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Donald Trump did it again – and he didn’t have to open his mouth.

Three cheerleaders (of a sort) stole the spotlight from the presidential candidate with a song about “Ameritude,” opening for him at a rally Wednesday in Pensacola, Florida.

(“Ameritude” is what “President Trump” embodies.)

Featuring dubious patriotic phrases like “our colors don’t run,” this red, white and blue jingoistic junk seems as though it could been written by Trump himself. Its opening line — “Cowardice – Are you serious?” sounds like the sort of thing that would come out of Trump’s mouth.

The ditty takes Americana to its most pandering core, with the youngest performer intermittently shouting “USA!” and “C’mon boys, take ‘em down!” in between lines like “But we have to stand up tall and answer freedom’s call.”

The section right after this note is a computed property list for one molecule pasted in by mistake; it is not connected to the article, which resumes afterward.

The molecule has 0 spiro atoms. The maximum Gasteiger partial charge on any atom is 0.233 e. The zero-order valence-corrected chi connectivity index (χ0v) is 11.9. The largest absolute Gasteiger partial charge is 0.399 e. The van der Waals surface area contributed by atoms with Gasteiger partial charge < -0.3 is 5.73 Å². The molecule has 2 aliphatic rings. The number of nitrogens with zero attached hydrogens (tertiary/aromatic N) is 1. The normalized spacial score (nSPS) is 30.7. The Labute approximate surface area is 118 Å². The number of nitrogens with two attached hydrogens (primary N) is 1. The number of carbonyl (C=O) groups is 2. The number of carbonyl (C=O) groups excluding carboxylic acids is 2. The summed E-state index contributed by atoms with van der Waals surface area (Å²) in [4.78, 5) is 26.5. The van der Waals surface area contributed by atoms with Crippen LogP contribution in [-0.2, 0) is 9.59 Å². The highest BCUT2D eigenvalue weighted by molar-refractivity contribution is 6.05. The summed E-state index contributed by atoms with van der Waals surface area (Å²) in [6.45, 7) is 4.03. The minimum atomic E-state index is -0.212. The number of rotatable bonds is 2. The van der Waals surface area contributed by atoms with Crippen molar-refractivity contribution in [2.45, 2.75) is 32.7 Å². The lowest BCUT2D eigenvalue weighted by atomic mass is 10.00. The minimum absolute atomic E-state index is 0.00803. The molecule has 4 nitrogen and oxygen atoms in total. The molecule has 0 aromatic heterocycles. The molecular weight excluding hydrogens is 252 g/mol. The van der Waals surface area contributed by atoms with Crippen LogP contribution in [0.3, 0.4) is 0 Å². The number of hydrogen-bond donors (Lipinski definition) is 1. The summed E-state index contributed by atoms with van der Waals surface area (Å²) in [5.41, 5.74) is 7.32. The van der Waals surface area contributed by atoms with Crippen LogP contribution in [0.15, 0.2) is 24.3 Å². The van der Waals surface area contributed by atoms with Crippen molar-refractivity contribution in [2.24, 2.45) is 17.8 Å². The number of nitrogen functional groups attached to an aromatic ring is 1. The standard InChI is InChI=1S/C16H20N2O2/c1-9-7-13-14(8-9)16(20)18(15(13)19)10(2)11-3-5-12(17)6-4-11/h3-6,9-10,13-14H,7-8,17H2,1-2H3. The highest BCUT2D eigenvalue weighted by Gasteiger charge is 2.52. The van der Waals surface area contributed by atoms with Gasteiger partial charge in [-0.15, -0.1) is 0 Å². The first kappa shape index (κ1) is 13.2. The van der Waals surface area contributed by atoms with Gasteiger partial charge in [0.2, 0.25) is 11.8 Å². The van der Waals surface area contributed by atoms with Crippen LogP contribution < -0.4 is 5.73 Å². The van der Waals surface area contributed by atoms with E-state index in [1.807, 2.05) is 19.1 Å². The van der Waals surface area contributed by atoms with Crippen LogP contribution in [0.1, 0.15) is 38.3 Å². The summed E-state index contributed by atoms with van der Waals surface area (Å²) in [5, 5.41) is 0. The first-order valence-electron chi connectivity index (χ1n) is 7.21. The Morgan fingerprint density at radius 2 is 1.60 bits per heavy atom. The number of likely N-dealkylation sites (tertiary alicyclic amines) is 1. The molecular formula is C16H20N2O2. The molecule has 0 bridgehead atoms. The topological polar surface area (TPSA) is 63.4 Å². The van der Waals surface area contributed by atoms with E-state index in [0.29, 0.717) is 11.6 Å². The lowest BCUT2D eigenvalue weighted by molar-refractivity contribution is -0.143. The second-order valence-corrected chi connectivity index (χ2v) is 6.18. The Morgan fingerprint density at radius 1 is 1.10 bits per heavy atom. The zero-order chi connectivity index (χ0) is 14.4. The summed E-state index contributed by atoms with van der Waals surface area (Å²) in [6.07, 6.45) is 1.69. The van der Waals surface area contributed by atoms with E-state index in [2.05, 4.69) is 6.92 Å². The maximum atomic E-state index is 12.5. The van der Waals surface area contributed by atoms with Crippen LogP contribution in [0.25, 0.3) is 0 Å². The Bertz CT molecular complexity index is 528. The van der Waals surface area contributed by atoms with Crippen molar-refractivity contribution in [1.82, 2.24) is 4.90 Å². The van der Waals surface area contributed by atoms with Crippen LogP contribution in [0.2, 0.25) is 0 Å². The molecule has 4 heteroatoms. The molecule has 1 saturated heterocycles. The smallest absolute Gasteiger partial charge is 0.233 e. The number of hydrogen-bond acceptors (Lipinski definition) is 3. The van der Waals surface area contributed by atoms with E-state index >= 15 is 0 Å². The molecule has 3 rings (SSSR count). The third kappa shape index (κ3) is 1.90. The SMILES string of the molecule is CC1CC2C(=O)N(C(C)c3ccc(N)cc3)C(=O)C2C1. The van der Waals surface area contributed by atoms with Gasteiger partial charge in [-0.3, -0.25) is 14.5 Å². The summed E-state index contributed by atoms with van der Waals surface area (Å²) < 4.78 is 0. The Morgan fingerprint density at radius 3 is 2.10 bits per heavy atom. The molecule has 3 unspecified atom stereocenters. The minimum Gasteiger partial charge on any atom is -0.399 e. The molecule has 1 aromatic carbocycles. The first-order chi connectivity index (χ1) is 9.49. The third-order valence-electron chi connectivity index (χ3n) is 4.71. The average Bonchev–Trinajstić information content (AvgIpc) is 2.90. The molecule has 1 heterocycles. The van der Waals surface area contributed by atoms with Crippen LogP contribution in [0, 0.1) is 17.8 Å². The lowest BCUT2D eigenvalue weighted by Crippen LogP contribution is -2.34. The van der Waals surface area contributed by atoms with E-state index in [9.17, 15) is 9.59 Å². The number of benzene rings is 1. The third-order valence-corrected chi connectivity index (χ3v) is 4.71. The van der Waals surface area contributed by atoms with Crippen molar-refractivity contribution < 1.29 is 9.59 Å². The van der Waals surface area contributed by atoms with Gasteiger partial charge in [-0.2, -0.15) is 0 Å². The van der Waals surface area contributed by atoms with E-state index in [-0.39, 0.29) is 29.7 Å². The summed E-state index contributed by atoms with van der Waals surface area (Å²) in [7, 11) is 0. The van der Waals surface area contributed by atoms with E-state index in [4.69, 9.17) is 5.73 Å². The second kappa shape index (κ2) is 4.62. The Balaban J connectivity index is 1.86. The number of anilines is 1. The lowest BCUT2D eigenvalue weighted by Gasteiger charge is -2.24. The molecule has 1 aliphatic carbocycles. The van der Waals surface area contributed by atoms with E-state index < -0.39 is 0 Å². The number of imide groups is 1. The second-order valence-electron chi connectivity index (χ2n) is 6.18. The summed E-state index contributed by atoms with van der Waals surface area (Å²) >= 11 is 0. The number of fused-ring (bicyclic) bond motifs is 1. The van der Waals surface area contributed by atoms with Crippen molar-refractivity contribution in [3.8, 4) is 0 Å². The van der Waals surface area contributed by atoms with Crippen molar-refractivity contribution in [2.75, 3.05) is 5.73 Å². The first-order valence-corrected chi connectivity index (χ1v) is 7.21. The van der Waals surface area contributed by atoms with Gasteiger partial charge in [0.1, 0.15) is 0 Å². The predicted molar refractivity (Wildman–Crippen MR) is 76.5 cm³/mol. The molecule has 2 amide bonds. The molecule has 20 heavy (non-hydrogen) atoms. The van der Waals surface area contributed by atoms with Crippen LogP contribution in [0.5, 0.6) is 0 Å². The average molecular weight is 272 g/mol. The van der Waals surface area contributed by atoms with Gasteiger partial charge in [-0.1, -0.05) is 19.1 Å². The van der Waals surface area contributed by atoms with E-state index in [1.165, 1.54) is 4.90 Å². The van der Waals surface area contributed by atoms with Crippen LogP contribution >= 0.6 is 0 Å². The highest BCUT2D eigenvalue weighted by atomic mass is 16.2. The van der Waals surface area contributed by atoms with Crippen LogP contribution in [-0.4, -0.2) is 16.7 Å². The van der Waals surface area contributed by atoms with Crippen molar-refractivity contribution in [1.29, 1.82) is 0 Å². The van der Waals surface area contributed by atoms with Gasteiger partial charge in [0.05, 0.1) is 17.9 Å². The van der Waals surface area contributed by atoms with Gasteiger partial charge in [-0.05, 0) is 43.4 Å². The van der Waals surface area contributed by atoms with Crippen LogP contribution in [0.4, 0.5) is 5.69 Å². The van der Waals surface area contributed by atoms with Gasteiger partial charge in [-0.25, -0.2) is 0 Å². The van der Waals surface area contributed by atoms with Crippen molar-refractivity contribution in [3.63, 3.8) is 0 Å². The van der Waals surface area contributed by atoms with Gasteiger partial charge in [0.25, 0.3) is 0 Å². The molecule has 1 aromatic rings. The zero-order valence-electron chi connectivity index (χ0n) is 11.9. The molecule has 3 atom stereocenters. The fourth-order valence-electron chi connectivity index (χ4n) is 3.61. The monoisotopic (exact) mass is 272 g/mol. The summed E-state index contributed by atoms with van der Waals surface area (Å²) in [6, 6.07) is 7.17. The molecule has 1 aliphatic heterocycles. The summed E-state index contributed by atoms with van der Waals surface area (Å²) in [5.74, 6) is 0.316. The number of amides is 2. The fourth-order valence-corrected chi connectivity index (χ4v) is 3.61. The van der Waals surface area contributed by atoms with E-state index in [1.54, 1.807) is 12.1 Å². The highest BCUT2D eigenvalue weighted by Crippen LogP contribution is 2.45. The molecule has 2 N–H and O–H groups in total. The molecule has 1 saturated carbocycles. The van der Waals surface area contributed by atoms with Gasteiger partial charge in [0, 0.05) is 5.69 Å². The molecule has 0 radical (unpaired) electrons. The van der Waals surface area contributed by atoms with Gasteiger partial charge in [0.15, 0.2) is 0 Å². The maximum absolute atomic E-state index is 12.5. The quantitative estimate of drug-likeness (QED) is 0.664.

It’s a must-see, in the most horrific fashion.

Even Trump’s audience isn’t buying it. They clap out of obligation, although most look bored in their “Make America Great Again” hats and t-shirts. Trump may have stopped paying people to show up at his rallies now that people are coming for the spectacle, but that doesn’t mean they found his show worth the time.

The video, uploaded by Fox 10 in Phoenix, also features the lamest jump ever recorded in front of a live audience:

Via @BenSmith.

Photo: This is “Ameritude.” Screenshot via Fox 10 Phoenix.

Photo by Mediamodifier from Pixabay

Reprinted with permission from TomDispatch

When it rains, pieces of glass, pottery, and metal rise through the mud in the hills surrounding my Maryland home. The other day, I walked outside barefoot to fetch one of my kid's shoes and a pottery shard stabbed me in the heel. Nursing a minor infection, I wondered how long that fragment dated back.

A neighbor of mine found what he said looked like a cartridge case from an old percussion-cap rifle in his pumpkin patch. He told us that the battle of Monocacy had been fought on these grounds in July 1864, with 1,300 Union and 900 Confederate troops killed or wounded here. The stuff that surfaces in my fields when it storms may or may not be battle artifacts, but it does remind me that the past lingers and that modern America was formed in a civil war.

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